NYPD brass have put three precincts under the microscope because of a continuing drop in quality-of-life enforcement at a time when homicides and shootings within their boundaries have sharply risen.
Chief of Department James O'Neill said last week that since cops had a slowdown in arrests since the killings of officers Wenjian Liu and Rafael Ramos, he and his staff have been looking at each precinct. They noticed three -- in north Brooklyn and the Bronx -- that also experienced a rise in shootings and homicides.
O'Neill wouldn't say whether the slowdown in quality-of-life activity directly correlated with the increased violence and wouldn't identify the precincts, although six seem to be among a short list of possibilities.
O'Neill said he had called in the commanders recently to take a "real hard" look at the computer statistics on their activity levels. Commissioner William Bratton indicated he wanted to see the arrest activity increase.
"There are still certain precincts we are looking at closely," Bratton said during a briefing with reporters a week ago. "If they are not back in the game yet, we will find ways to get them back in the game."
Since arrests, including those for quality-of-life issues, dipped precipitously in December, cops have been picking up their activity on the street.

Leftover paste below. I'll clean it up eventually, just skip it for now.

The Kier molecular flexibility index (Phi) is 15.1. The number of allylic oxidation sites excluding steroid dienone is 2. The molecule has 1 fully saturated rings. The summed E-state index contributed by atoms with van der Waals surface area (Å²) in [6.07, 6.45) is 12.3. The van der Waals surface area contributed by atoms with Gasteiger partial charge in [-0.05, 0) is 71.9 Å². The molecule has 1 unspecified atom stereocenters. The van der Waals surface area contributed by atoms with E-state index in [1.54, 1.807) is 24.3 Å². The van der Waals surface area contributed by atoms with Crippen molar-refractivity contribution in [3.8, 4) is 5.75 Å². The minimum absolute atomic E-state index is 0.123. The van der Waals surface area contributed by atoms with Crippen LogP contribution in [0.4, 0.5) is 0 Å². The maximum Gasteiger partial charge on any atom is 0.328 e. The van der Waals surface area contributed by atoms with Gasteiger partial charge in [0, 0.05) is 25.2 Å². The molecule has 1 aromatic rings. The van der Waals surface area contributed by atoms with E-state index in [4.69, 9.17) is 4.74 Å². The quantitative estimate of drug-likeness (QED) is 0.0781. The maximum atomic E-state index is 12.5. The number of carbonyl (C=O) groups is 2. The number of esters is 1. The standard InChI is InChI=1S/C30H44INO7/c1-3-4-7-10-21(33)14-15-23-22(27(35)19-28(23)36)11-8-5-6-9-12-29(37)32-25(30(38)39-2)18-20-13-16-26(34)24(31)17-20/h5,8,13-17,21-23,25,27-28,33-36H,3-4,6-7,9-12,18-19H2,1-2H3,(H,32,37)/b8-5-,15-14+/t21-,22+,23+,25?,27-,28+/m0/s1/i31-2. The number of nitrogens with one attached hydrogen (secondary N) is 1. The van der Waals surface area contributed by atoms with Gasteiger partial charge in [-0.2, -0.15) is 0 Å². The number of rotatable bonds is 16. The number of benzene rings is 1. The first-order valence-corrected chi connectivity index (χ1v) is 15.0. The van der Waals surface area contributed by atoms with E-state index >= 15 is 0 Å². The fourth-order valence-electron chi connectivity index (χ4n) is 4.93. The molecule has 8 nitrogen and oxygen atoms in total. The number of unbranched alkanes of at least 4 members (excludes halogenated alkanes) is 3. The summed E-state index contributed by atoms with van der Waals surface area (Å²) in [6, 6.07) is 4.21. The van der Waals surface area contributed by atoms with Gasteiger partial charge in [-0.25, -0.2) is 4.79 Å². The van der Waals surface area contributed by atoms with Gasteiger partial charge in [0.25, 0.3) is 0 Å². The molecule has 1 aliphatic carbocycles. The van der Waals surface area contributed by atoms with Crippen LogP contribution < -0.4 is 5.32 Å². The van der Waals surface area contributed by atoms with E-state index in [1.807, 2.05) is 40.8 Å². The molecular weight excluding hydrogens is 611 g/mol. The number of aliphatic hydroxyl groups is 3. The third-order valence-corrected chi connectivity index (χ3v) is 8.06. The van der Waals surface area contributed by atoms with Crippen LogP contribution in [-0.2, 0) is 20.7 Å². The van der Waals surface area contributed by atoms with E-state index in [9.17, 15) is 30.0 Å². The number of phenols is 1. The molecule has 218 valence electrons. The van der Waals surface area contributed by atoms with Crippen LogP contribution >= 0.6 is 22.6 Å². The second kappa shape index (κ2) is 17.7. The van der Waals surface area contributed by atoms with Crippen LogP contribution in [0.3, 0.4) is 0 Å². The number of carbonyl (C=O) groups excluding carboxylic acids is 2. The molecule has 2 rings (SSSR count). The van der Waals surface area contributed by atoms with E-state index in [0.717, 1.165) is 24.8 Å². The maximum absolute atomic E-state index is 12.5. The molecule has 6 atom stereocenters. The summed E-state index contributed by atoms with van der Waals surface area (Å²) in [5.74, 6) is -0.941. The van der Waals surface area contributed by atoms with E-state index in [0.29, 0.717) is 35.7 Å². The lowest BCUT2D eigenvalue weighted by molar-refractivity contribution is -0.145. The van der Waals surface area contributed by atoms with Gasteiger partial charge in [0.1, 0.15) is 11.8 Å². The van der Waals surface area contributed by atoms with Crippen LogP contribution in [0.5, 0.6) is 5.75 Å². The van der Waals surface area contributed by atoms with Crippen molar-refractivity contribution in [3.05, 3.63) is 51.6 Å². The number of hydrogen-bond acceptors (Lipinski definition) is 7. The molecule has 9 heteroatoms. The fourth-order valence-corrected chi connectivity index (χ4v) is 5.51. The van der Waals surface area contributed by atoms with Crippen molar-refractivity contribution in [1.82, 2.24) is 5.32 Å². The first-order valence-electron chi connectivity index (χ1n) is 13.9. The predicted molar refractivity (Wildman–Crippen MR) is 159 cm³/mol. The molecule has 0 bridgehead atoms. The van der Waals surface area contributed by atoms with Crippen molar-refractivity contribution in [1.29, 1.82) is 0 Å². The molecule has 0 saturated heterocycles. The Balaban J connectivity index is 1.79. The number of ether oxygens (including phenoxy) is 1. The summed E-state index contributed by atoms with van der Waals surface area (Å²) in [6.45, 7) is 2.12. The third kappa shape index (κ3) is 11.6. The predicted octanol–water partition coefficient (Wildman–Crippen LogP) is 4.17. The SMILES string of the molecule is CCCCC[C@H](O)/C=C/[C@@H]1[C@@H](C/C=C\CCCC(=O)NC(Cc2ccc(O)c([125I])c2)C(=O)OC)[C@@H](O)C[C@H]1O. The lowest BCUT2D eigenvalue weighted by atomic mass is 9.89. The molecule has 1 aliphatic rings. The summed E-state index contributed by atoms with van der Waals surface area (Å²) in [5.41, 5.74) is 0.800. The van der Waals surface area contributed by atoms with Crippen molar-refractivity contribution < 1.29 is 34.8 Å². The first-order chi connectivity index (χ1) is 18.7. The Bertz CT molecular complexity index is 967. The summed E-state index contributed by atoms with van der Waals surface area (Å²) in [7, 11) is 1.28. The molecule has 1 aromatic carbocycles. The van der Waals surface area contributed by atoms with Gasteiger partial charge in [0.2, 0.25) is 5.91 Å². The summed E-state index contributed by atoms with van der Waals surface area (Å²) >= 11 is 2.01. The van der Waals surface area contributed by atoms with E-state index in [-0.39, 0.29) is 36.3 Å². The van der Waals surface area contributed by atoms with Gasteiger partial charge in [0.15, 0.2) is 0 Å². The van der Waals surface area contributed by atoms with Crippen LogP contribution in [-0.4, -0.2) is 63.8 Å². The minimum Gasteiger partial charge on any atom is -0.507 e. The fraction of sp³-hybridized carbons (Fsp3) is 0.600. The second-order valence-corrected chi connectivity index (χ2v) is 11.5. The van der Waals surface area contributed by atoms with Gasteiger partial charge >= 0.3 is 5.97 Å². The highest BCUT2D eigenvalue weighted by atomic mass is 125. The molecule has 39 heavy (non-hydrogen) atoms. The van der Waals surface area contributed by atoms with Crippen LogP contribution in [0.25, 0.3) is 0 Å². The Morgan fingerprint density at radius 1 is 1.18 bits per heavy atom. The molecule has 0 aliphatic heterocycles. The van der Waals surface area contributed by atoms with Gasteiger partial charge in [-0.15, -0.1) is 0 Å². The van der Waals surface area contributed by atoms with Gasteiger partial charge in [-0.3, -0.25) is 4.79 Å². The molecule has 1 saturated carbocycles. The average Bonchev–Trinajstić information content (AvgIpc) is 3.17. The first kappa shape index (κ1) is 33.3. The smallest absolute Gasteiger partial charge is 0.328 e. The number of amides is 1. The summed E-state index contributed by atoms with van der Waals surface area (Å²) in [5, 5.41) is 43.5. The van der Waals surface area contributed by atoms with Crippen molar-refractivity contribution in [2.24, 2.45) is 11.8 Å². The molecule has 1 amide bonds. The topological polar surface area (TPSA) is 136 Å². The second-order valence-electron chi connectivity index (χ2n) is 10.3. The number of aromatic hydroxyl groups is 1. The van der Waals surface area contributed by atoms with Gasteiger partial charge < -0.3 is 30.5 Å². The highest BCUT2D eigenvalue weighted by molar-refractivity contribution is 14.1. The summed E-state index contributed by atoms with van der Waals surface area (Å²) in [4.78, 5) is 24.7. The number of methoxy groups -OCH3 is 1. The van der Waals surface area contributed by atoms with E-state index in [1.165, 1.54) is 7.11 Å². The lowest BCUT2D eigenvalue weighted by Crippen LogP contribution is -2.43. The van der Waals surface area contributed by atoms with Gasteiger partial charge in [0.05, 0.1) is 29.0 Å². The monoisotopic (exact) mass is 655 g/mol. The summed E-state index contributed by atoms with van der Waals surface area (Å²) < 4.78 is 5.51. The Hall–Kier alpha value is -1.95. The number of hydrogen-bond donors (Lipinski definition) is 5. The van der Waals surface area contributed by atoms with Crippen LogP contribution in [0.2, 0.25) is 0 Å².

Officials admitted that officers had been in a slowdown, in part because of the need to deal with the many demonstrations that followed the decision by a Staten Island grand jury not to indict any cops in the death of Eric Garner.
The slowdown was also attributed to cops doubling up on patrols and watching their backs as a security precaution after the Dec. 20 killing of Liu and Ramos.
Arrests are still down by about 24 percent from the same period last year, according to police data, a level Bratton said was "pretty close back to normal-normal behavior." He noted that some of the decline was attributable to the city decision not to arrest people for possession of small amounts of marijuana.
But since Jan. 1, the city has also seen an increase in shootings and homicides. Through Feb. 1, homicides were up 18 percent, from 33 to 39, while all arrests were down 24.6 percent, from 7,513 to 5,668, police statistics showed.
Drilling down into the data, six precincts showed an increase in shootings and homicides along with sharp decreases in criminal summonses usually associated with quality-of-life offenses. Those precincts were the 81st, 90th and 77th in north Brooklyn, and the 40th, 44th and 46th precincts in the Bronx.
An NYPD spokesman wouldn't identify the particular precincts O'Neill was scrutinizing.